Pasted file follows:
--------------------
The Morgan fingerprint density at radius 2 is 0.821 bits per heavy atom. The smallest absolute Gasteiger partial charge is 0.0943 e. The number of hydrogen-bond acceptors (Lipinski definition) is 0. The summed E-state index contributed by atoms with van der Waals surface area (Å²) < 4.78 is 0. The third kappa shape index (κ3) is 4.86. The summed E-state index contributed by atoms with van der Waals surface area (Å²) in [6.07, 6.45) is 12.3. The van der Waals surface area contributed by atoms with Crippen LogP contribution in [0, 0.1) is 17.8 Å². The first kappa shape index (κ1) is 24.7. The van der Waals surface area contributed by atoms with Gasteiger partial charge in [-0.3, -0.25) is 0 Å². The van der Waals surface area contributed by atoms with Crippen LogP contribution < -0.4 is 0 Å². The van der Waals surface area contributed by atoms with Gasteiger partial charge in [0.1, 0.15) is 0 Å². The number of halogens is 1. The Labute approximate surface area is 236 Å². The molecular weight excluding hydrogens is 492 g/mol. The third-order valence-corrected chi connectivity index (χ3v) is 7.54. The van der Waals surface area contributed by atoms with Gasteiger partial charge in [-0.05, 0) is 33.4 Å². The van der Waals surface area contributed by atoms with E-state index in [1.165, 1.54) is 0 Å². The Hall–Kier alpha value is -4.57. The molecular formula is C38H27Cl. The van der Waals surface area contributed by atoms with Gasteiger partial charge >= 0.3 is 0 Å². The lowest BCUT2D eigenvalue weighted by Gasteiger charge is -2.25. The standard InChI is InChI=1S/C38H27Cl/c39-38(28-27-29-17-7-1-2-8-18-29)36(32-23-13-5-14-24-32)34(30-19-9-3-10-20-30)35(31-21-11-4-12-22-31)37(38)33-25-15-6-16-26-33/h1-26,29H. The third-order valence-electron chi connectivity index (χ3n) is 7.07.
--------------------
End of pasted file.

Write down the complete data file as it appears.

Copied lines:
The Morgan fingerprint density at radius 2 is 0.821 bits per heavy atom. The smallest absolute Gasteiger partial charge is 0.0943 e. The number of hydrogen-bond acceptors (Lipinski definition) is 0. The summed E-state index contributed by atoms with van der Waals surface area (Å²) < 4.78 is 0. The third kappa shape index (κ3) is 4.86. The summed E-state index contributed by atoms with van der Waals surface area (Å²) in [6.07, 6.45) is 12.3. The van der Waals surface area contributed by atoms with Crippen LogP contribution in [0, 0.1) is 17.8 Å². The first kappa shape index (κ1) is 24.7. The van der Waals surface area contributed by atoms with Gasteiger partial charge in [-0.3, -0.25) is 0 Å². The van der Waals surface area contributed by atoms with Crippen LogP contribution < -0.4 is 0 Å². The van der Waals surface area contributed by atoms with Gasteiger partial charge in [0.1, 0.15) is 0 Å². The number of halogens is 1. The Labute approximate surface area is 236 Å². The molecular weight excluding hydrogens is 492 g/mol. The third-order valence-corrected chi connectivity index (χ3v) is 7.54. The van der Waals surface area contributed by atoms with Gasteiger partial charge in [-0.05, 0) is 33.4 Å². The van der Waals surface area contributed by atoms with E-state index in [1.165, 1.54) is 0 Å². The Hall–Kier alpha value is -4.57. The molecular formula is C38H27Cl. The van der Waals surface area contributed by atoms with Gasteiger partial charge >= 0.3 is 0 Å². The lowest BCUT2D eigenvalue weighted by Gasteiger charge is -2.25. The standard InChI is InChI=1S/C38H27Cl/c39-38(28-27-29-17-7-1-2-8-18-29)36(32-23-13-5-14-24-32)34(30-19-9-3-10-20-30)35(31-21-11-4-12-22-31)37(38)33-25-15-6-16-26-33/h1-26,29H. The third-order valence-electron chi connectivity index (χ3n) is 7.07.